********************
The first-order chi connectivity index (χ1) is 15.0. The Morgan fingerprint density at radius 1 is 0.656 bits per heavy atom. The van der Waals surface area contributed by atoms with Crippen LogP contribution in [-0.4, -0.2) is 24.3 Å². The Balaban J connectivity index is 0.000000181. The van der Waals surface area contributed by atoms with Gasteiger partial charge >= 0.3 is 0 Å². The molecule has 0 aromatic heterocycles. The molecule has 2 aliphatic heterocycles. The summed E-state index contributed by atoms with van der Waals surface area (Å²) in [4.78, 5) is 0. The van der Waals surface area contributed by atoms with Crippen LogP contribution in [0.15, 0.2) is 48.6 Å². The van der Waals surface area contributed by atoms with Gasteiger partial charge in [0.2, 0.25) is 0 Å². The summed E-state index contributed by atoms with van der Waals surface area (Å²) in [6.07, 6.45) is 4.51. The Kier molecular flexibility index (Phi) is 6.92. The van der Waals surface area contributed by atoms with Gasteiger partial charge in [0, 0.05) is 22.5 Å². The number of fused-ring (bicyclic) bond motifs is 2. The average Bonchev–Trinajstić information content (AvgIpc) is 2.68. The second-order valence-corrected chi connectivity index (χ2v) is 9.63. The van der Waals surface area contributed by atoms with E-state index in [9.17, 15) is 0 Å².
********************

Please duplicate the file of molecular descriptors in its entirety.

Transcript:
The first-order chi connectivity index (χ1) is 15.0. The Morgan fingerprint density at radius 1 is 0.656 bits per heavy atom. The van der Waals surface area contributed by atoms with Crippen LogP contribution in [-0.4, -0.2) is 24.3 Å². The Balaban J connectivity index is 0.000000181. The van der Waals surface area contributed by atoms with Gasteiger partial charge >= 0.3 is 0 Å². The molecule has 0 aromatic heterocycles. The molecule has 2 aliphatic heterocycles. The summed E-state index contributed by atoms with van der Waals surface area (Å²) in [4.78, 5) is 0. The van der Waals surface area contributed by atoms with Crippen LogP contribution in [0.15, 0.2) is 48.6 Å². The van der Waals surface area contributed by atoms with Gasteiger partial charge in [0.2, 0.25) is 0 Å². The summed E-state index contributed by atoms with van der Waals surface area (Å²) in [6.07, 6.45) is 4.51. The Kier molecular flexibility index (Phi) is 6.92. The van der Waals surface area contributed by atoms with Gasteiger partial charge in [0, 0.05) is 22.5 Å². The number of fused-ring (bicyclic) bond motifs is 2. The average Bonchev–Trinajstić information content (AvgIpc) is 2.68. The second-order valence-corrected chi connectivity index (χ2v) is 9.63. The van der Waals surface area contributed by atoms with E-state index in [9.17, 15) is 0 Å².